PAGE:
With any kind of story, it is the ending that determines its success. That’s true of short stories, plays, and novels. It applies even to the everyday stories people tell each other: anecdotes and jokes. A lot of weight falls on an ending: it has to pull together all the preceding elements of the story, leave a distinct and lasting impression of it, establish a point in some fashion, and in accomplishing those goals it is also expected to show the story’s value. That is, the ending has to prove that the story was worth the time spent listening to it, or reading it.
That being so, it’s not hard to understand why so few endings are fully satisfying. They achieve varying degrees of success. Most have a modest impact. Not many make it into the uncrowded pantheon of truly satisfying endings.
Curiously, that pantheon is populated by movie endings more than any other medium. The list of unforgettable movie endings is virtually endless; they are not only engraved on our individual memories, but carved into our collective cultural memory as well.
Yet the same can’t be said of novels. Why is it that the endings of novels don’t fully satisfy the reader? Short stories also are a letdown at the end, more often than not. And with anecdotes and jokes, they leave the listener with a vague feeling that he was tricked or cheated, despite his laughter.
What I suspect is that with film, an ending can be more satisfying because it affects the viewer through multiple senses. The director has at his disposal not only words, like the poor novelist or raconteur, but also sight and sound. A picture is worth a million words; sound and music is worth at least a million more. By deftly assembling a gestalt of sensory nuances, the director is able to tie together the conflicts and themes of the story in a neatly wrapped package with an elegant bow on top.
For me personally, novel endings are almost without exception disappointing. Even the best of novels leave me feeling unsatisfied, and I doubt I’m the only one who feels that way. Much of the fault falls at the author’s feet; a fine ending is a work of true art, but true art doesn’t come easy. It isn’t impossible, however. In centuries past, authors writing with quill pens on foolscap took fiction-writing much more seriously than we do today, and wrote better endings to better novels. But even in the late twentieth century masterly endings were written. The finest ending to a modern novel that I’ve ever read comes in the horror story “Perfume,” by Patrick Suskind—a German author whose closing scene is marvellously effective even in translation.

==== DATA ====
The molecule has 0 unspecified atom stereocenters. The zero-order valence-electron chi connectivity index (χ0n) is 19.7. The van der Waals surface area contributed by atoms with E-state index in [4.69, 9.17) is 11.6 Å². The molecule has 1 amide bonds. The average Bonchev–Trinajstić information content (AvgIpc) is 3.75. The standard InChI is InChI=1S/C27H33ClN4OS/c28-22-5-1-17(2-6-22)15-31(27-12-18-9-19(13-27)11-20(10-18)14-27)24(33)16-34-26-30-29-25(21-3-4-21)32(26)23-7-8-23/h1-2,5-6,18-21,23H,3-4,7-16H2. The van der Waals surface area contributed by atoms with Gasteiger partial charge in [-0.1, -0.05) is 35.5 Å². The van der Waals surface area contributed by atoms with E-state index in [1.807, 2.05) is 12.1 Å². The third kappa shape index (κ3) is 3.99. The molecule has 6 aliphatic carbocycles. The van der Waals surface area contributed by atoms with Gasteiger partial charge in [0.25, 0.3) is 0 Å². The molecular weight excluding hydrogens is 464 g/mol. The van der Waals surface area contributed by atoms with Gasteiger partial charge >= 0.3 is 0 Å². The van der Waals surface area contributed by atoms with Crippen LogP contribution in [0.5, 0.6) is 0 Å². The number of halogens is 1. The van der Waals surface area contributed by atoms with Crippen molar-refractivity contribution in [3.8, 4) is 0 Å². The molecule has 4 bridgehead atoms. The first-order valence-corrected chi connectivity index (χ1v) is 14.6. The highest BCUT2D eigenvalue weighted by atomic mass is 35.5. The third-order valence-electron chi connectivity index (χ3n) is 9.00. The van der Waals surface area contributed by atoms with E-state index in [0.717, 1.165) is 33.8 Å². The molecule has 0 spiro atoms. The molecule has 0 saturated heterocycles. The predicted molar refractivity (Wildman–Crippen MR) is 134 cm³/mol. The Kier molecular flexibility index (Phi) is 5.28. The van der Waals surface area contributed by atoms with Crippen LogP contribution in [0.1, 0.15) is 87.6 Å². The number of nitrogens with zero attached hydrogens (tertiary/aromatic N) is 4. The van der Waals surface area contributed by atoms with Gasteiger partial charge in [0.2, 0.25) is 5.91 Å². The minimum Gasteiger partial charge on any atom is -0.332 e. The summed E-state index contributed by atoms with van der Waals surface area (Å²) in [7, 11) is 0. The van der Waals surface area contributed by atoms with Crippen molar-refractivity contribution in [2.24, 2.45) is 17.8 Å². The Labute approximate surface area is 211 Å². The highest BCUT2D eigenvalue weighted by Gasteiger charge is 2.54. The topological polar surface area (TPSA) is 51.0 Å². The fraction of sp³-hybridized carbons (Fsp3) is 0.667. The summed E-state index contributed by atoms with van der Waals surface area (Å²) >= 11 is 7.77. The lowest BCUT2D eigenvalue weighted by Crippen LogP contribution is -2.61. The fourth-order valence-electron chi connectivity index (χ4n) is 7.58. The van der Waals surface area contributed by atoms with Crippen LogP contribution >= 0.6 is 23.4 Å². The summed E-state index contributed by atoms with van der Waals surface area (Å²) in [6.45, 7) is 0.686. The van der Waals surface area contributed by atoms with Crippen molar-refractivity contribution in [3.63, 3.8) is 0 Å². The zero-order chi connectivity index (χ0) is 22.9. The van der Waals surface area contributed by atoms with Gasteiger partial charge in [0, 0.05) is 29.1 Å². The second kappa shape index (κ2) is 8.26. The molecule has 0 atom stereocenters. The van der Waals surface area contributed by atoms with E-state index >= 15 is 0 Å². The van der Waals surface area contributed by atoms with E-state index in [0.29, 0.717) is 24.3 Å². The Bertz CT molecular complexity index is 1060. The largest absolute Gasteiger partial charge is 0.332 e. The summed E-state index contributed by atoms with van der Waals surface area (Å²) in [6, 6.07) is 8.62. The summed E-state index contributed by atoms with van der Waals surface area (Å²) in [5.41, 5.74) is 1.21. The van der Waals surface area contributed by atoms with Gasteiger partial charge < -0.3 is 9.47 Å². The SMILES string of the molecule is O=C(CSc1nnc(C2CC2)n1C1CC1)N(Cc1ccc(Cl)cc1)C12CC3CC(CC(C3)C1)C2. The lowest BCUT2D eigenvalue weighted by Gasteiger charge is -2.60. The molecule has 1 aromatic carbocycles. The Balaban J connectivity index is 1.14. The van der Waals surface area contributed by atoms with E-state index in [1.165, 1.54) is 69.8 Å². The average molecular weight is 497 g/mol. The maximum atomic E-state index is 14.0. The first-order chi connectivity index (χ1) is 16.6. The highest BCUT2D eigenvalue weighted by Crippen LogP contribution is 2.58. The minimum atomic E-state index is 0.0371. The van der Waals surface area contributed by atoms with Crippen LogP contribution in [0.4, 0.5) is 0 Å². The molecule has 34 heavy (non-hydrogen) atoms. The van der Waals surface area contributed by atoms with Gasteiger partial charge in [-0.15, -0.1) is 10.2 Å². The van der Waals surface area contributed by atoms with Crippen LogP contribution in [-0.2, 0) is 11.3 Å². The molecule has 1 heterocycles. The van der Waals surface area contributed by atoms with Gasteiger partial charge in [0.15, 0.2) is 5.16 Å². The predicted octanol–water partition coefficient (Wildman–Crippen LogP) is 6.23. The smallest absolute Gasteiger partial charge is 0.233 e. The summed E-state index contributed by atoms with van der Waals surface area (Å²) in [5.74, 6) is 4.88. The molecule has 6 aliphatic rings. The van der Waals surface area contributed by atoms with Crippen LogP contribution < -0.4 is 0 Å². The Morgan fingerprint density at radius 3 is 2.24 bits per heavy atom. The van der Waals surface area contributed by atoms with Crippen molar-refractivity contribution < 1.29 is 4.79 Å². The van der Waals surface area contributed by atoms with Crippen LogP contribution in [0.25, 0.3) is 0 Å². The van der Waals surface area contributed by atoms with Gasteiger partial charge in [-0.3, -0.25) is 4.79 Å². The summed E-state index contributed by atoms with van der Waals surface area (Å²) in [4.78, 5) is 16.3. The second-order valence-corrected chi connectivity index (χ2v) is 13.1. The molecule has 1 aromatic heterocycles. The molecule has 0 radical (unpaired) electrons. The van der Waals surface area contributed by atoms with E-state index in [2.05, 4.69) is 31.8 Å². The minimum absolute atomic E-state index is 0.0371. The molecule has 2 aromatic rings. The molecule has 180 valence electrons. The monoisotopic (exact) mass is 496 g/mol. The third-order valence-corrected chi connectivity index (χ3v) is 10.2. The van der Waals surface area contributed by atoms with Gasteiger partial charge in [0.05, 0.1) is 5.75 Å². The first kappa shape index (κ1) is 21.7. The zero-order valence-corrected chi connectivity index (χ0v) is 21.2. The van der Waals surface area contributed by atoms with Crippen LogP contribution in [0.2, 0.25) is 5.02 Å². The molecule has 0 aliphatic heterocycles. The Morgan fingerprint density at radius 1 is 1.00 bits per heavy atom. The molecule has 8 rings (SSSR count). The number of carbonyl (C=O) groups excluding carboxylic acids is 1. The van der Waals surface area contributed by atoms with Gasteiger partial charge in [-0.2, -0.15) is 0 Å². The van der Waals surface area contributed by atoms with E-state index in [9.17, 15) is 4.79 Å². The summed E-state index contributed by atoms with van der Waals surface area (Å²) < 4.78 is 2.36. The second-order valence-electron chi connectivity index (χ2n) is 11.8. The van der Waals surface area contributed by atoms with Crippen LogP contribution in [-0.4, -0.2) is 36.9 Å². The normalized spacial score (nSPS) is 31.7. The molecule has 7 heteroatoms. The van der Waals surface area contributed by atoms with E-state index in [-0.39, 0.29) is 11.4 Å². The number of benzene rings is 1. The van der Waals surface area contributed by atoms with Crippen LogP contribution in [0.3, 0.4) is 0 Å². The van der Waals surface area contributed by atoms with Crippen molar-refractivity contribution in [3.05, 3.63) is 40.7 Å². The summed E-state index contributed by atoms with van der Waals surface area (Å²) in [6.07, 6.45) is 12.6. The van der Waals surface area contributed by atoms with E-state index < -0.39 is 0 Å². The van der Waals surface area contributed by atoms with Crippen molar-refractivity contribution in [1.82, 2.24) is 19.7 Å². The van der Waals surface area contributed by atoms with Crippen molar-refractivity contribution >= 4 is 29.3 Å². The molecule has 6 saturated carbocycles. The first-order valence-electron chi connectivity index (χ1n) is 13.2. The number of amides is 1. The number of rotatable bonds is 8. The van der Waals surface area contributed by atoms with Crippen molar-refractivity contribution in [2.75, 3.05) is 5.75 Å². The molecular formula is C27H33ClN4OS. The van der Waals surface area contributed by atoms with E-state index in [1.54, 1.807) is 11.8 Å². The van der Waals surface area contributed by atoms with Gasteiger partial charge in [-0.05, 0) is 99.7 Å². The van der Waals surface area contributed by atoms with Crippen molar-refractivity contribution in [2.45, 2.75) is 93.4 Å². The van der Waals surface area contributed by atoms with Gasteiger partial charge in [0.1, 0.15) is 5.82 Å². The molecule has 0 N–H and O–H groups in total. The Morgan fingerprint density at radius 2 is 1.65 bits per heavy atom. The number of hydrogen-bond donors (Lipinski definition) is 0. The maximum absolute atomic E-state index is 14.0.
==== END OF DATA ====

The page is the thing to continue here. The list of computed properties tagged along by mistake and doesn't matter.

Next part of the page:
If I had to choose my favorite ending to a film, it would be the vivid scene Mike Nichols gives us at the end of “The Graduate.” It’s a given that most movie-goers favor an ending where the guy gets his desired girl by persevering through ninety minutes of mounting troubles and travails. In terms of this basic formula, Nichols comes through with wry but sensitive humor. Benjamin Braddock (Dustin Hoffman), while in dogged pursuit of Elaine Robinson (Katherine Ross), drives his Alpha Romeo convertible from Berkeley to LA, then back to Berkeley, then Berkeley to Santa Barbara, without pausing for a moment’s rest, in his frenetic effort to prevent Elaine from marrying another man. He arrives at the church too late, but in the last frames of the film he and Elaine flee from the wedding in a municipal bus, giddy at first but quickly settling down into their own thoughts, not even looking at each other. “Sounds of Silence” plays as the camera slowly withdraws from them and the credits roll.
What is Nichols trying to say? That Benjamin and Elaine haven’t got a clue what they’re getting into? That within hours they’ll be hurling regrets and recriminations at each other? That their “half-baked” romance will soon crash on the jagged rocks of reality?
Or is Nichols simply giving viewers the sweet triumph of romantic love that they came to see? In which case the reason that Benjamin and Elaine silently stare straight ahead is because they share a love so perfect that they are, for the moment, beyond any need for words. In which case we may assume that although all the odds are stacked against such an impetuous relationship, based as it is on a single date, vehemently opposed by her parents and indelibly tainted by Benjamin’s affair with Elaine’s mother, it will survive and flourish, despite his existential apprehensions and her perplexed fickleness.
The cognescenti of the film world are surely inclined to favor the first interpretation. And yes, I think Nichols allows that the legitimacy of such a cynical view. But I don’t believe he denies the latter, more romantic interpretation. That’s not to suggest he is ambiguous, either by accident or intentionally.
What I think he’s saying is this: “Both of these interpretations are true. I want you to have both of them to take home, and I want you to never say one is true and the other is a lie. I’m telling you something about life here. Not just that we have a choice whether to view the world through the eyes of a romantic or a cynic, but that we must see it both ways—at the same time.”
In short, with the ending of “The Graduate” Nichols gives us a zen koan. It can’t be resolved and the aspects can’t be reconciled. They must be accepted as equal in truth and value, even if they are contradictions. As movie endings go, that’s both hard to beat and impossible to forget.